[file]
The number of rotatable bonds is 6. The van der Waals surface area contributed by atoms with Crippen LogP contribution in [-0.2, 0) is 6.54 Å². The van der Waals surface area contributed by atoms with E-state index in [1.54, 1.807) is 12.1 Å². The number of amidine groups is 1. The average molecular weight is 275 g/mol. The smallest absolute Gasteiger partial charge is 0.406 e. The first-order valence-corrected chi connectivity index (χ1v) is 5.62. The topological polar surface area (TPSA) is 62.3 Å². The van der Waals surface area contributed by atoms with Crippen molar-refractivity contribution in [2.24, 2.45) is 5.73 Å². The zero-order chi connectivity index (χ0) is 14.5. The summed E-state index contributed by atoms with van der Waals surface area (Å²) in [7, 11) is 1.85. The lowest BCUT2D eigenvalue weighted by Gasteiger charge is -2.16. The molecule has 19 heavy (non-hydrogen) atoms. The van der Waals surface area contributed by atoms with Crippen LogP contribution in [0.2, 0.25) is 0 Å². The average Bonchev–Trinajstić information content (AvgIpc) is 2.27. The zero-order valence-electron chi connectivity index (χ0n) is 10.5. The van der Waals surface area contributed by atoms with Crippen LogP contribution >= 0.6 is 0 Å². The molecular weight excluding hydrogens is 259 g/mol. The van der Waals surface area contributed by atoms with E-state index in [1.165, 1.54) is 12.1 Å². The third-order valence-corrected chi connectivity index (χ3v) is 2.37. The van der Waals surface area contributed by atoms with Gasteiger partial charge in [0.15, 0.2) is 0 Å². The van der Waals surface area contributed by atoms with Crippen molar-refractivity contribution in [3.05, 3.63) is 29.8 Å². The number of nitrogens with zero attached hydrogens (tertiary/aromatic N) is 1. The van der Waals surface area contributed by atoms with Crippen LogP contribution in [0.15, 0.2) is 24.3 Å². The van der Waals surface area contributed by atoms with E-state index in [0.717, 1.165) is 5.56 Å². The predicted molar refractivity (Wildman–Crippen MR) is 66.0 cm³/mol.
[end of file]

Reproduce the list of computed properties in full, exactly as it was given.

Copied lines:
The number of rotatable bonds is 6. The van der Waals surface area contributed by atoms with Crippen LogP contribution in [-0.2, 0) is 6.54 Å². The van der Waals surface area contributed by atoms with E-state index in [1.54, 1.807) is 12.1 Å². The number of amidine groups is 1. The average molecular weight is 275 g/mol. The smallest absolute Gasteiger partial charge is 0.406 e. The first-order valence-corrected chi connectivity index (χ1v) is 5.62. The topological polar surface area (TPSA) is 62.3 Å². The van der Waals surface area contributed by atoms with Crippen molar-refractivity contribution in [2.24, 2.45) is 5.73 Å². The zero-order chi connectivity index (χ0) is 14.5. The summed E-state index contributed by atoms with van der Waals surface area (Å²) in [7, 11) is 1.85. The lowest BCUT2D eigenvalue weighted by Gasteiger charge is -2.16. The molecule has 19 heavy (non-hydrogen) atoms. The van der Waals surface area contributed by atoms with Crippen LogP contribution in [0.2, 0.25) is 0 Å². The average Bonchev–Trinajstić information content (AvgIpc) is 2.27. The zero-order valence-electron chi connectivity index (χ0n) is 10.5. The van der Waals surface area contributed by atoms with Crippen LogP contribution >= 0.6 is 0 Å². The molecular weight excluding hydrogens is 259 g/mol. The van der Waals surface area contributed by atoms with E-state index in [1.165, 1.54) is 12.1 Å². The third-order valence-corrected chi connectivity index (χ3v) is 2.37. The van der Waals surface area contributed by atoms with Gasteiger partial charge in [0.15, 0.2) is 0 Å². The van der Waals surface area contributed by atoms with Crippen molar-refractivity contribution in [3.05, 3.63) is 29.8 Å². The number of nitrogens with zero attached hydrogens (tertiary/aromatic N) is 1. The van der Waals surface area contributed by atoms with Crippen LogP contribution in [0.15, 0.2) is 24.3 Å². The van der Waals surface area contributed by atoms with E-state index in [0.717, 1.165) is 5.56 Å². The predicted molar refractivity (Wildman–Crippen MR) is 66.0 cm³/mol.